South Korean company Dot is launching the first-ever Braille Smartwatch to give visually impaired people the same connectivity of modern devices at the tips of their fingers.
Smartphones and smartwatches are pretty neat. They owe a big part of their appeal to the touchscreen — by merging the display with the input method, you get more ‘screen’ and better handling of the devices. But what opens up a whole new class of accessibility and convenience for you seems like nothing but an inert piece of plastic to visually impaired people.
With estimates placing the number of such people worldwide at over 285 million, that’s a lot of people not taking part in the fun. But one South Korean developer wants to bring the same level of connectivity in a medium that’s tailored to their needs. Named Dot, the company has unveiled the first ever Braille smartwatch under the same name.
The Dot Watch measures 43 mm (1,69 inches) in diameter and displays information through 4 proprietary dynamic Braille cells. These update the displayed information as if the user were running his or her fingers over a piece of static text. It offers users the option to change the speed at which the characters update on the screen for seamless reading, and two touch-sensitive areas to the left and right of the cells allow scrolling through the text.
It’s not a big device. Having only 4 pieces of text available might seem limited, but it’s enough to let the watch display time down to the second (the first Braille device to ever do so,) the date, and includes all basic watch functionalities such as a stopwatch or timer. Dot is confident that the freedom users will have in manipulating information through the touch sensors and auto scroll feature will allow them to easily access the information they require.
“The point is not to read a whole book, much like sighted users who won’t read a novel on a smartwatch — it’s to be mobile and connected,” a press kit from Dot reads.
The device also pairs to smartphones via the ubiquitous Bluetooth so it can receive, translate, and display all the information a phone would. Think alarms, texts, or messages from any platform (such as Messenger, directions from Google Maps, etc).
“When paired with a smartphone, additional functions [become available] such as receiving and reading notification messages, checking the caller information and receiving/rejecting the call, alarm, and “Find my phone” – a function that, when activated, calls up your connected phone with a loud “beep” and vibration,” Dennis Jung, Dot’s Account Executive, told me in an e-mail.
It’s not only about receiving, either — there are plans to enable Dot users to send simple messages using buttons embedded into the side of the device, although this feature may not be available in the first model. It also supports Open API, so new apps and functions for the phone can be developed independently, lending huge flexibility to the device.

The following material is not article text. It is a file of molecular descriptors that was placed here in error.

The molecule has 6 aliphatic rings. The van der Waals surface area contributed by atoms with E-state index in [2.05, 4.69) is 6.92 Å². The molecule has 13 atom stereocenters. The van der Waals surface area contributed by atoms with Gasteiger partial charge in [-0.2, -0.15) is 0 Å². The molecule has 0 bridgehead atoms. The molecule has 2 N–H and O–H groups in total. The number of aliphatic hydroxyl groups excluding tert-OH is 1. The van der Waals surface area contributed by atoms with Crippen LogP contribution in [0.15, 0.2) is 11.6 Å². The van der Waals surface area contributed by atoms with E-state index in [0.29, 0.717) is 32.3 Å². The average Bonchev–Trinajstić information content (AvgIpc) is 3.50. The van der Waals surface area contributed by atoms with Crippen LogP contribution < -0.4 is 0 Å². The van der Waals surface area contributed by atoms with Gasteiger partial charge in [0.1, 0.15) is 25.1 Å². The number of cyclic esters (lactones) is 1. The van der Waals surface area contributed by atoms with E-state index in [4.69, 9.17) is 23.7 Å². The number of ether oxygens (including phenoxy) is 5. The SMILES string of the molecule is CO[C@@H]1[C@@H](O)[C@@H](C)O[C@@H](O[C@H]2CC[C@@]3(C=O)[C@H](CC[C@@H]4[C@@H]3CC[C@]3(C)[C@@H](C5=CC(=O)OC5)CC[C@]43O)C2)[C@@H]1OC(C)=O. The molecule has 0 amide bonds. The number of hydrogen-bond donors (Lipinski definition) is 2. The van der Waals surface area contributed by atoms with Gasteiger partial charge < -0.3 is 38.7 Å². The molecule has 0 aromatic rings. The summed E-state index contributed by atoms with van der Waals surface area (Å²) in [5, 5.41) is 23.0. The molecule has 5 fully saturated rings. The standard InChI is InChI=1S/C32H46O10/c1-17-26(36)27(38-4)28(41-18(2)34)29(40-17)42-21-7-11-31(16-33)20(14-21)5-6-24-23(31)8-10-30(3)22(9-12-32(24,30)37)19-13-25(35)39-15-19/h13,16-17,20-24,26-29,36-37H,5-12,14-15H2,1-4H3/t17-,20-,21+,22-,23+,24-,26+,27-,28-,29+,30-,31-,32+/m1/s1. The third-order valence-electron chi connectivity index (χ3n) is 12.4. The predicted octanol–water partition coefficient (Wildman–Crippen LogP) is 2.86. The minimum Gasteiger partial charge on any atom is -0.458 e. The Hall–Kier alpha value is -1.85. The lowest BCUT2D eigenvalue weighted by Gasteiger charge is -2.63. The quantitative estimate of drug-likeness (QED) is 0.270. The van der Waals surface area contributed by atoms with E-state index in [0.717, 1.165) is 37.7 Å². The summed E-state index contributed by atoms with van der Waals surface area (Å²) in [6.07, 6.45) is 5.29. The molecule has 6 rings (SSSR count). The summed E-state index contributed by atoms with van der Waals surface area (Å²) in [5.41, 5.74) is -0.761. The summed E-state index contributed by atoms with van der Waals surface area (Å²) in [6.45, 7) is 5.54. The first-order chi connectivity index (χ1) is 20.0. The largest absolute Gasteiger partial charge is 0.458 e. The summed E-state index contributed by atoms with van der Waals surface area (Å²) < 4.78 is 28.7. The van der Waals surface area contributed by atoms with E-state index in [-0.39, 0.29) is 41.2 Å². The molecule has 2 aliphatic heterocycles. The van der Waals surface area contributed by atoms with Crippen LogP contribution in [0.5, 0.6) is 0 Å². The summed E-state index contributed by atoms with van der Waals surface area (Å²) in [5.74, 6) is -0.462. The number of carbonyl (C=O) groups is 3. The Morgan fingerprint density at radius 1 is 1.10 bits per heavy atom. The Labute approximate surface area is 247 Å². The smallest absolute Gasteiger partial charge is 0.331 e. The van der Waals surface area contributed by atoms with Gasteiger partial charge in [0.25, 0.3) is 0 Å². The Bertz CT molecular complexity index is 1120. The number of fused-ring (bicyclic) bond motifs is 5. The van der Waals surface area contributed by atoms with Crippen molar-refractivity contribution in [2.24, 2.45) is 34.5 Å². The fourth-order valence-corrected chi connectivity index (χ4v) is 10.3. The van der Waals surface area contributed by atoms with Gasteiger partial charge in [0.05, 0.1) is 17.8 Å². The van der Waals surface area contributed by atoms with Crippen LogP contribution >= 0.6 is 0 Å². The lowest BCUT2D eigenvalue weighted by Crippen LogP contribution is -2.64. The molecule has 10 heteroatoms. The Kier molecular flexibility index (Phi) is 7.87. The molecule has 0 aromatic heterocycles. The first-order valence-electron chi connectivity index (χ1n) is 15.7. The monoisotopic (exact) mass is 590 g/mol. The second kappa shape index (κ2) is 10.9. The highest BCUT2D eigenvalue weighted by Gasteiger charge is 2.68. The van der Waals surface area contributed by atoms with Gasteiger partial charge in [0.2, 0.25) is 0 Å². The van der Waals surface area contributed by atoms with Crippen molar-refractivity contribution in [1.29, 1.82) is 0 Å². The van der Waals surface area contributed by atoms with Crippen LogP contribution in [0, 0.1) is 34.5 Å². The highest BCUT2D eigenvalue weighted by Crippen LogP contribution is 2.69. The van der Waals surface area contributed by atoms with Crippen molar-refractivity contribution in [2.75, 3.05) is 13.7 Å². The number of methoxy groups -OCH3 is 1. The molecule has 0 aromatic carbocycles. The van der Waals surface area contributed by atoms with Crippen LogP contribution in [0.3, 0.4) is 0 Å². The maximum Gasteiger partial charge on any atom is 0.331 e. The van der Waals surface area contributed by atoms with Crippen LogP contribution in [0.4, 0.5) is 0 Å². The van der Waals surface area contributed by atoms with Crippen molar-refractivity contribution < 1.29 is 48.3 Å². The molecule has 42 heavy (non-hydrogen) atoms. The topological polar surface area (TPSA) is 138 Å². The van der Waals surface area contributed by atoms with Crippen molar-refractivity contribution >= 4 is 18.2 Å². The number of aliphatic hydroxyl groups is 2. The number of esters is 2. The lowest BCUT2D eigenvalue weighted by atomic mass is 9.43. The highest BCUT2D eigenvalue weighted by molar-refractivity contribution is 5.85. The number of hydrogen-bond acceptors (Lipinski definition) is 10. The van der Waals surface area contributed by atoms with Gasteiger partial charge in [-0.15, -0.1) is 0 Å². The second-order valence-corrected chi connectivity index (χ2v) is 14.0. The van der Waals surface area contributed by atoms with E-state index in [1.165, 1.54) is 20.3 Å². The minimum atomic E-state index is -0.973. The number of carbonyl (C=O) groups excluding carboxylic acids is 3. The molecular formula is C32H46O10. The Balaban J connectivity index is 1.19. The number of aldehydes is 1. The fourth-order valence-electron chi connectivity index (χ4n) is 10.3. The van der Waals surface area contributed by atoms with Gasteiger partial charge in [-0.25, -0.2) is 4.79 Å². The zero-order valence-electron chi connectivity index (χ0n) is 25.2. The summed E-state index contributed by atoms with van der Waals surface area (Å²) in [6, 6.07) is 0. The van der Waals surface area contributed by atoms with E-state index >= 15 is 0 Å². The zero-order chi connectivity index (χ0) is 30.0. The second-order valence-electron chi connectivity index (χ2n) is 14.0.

The Dot comes into a market dominated by sound-based devices. While these can rapidly convey information for the user, they have severe drawbacks: you can either plug in headphones to receive the message — which blocks surrounding sounds on which blind people rely for important cues about the world around them — or have it blasted out of speakers for all the world too hear. Tactile devices are available, but they’re usually bulky and prohibitively expensive.
“Though the introduction of refreshable Braille displays to the public aided in widespread increase in information accessibility, only 5% of visually-impaired people worldwide have the rare privilege of owning such devices. This is largely due to the price being an incredible barrier,” Dot explains.
“Thus, our company is working tirelessly to address the demand for an affordable actuator technology. Our team strives to apply it to the wearables concept and make it into reality.”
The company has been developing the Dot Watch for 3 years now with funding from some 140,000 backers. They plan to ship the first 100,000 devices starting this month, with the rest of the initial batch scheduled for next year.
The initial model will support English and Korean, with an estimated battery life of around 336 hours — this is obviously highly dependent on level of use. Depending on customer feedback, Dot says they can incorporate “other features such as voice recognition” or speakers.
Dot hopes to cap the price tag at around US$300 for the USA and 300 EUR in the EU.
“Our goal is to keep the price as close to each other no matter the currency and purchasing platforms.”
If you plan to get your hands on one, the first 1,000 units will be available in London retail.
Enjoyed this article? Join 40,000+ subscribers to the ZME Science newsletter. Subscribe now!